One of the best visits I had was from my best friend, not only because I was happy to see her, but because she came in and everything was CHAOS. She just started getting everything together for me. She could tell I was clearly overwhelmed. She put the dog outside, took the baby (who had been crying for 20 minutes at that point), sent my DH int he kitchen to clean up, sent me up to take a bath and took the baby (who continued to cry) into his room to rock him. While yes, he was still crying, everything felt so much better after a shower! So when I was done, I took the baby and (maybe I was too stinky before!) but he stopped crying, we went downstairs and DH had completely cleaned the kitchen, vaccumed, and made us tea. He then took the baby so we could have tea and talk for the 10 minutes she stayed. That was one of the most comforting visits I had! She also brought me a silly, no thought kind of book, that was also a great gift!

    My advice to you tabbyco is to talk to the friend before the baby is born, let them know that you care but that you won't call them right a way because you want to give them time to settle in. Also, if you feel comfortable with it, let them know that if they need anything that they can call you (that was also comforting coming from some of our friends). After a few days, call, leave a message if no one answers... we turned our phones off and returned messages at a convenient time... we also put a cover on the door bell.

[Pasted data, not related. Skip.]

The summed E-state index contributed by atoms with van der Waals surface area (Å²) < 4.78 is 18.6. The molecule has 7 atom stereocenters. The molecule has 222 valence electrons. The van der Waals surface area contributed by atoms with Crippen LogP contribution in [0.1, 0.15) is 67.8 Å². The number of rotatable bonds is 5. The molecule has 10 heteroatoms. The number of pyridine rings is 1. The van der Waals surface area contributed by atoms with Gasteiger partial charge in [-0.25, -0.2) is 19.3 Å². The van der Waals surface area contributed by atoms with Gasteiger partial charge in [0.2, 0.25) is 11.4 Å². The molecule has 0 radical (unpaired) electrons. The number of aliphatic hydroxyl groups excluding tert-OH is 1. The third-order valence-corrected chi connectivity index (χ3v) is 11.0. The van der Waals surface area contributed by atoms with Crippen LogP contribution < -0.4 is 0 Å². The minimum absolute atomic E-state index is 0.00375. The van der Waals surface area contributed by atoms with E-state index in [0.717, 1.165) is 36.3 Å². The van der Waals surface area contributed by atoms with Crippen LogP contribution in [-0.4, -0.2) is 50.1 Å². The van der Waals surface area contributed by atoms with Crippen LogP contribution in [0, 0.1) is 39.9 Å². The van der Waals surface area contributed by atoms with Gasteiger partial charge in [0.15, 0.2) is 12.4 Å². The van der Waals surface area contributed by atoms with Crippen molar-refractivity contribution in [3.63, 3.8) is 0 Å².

13. IN regards the washing hands thing, I think that a simple "Did you get a chance to wash your hands yet?" is perfect. Actually, my friend who had her baby a month ago said the same thing to me. I was not offended at all. It had slipped my mind because she was busy giving the baby a bath when I arrived so I was playing with her one year old and petting the dog. By the time she came out with the baby, I had just forgotten.
  14. i think it's really nice that you have even considered when to visit- very thoughtful of you! i agree with the other posters- a call or email. also, i had ppl drop things off at the door but never come in. that gave me a chance to call them, thank them, and invite them to come by (when i was ready to see them). have a nice visit!
  15. it's so kind of you to be so thoughtful! i definitely did not want a lot of visitors at the hospital, i was exhausted and overwhelmed with learning to nurse (and at least then was still feeling pretty modest and embarassed about being so exposed). but once home a short visit with food was always welcome and if there is an older sibling a small gift for him or her is also really helpful.

    eta...i forgot to add i agree it's good to call or email first!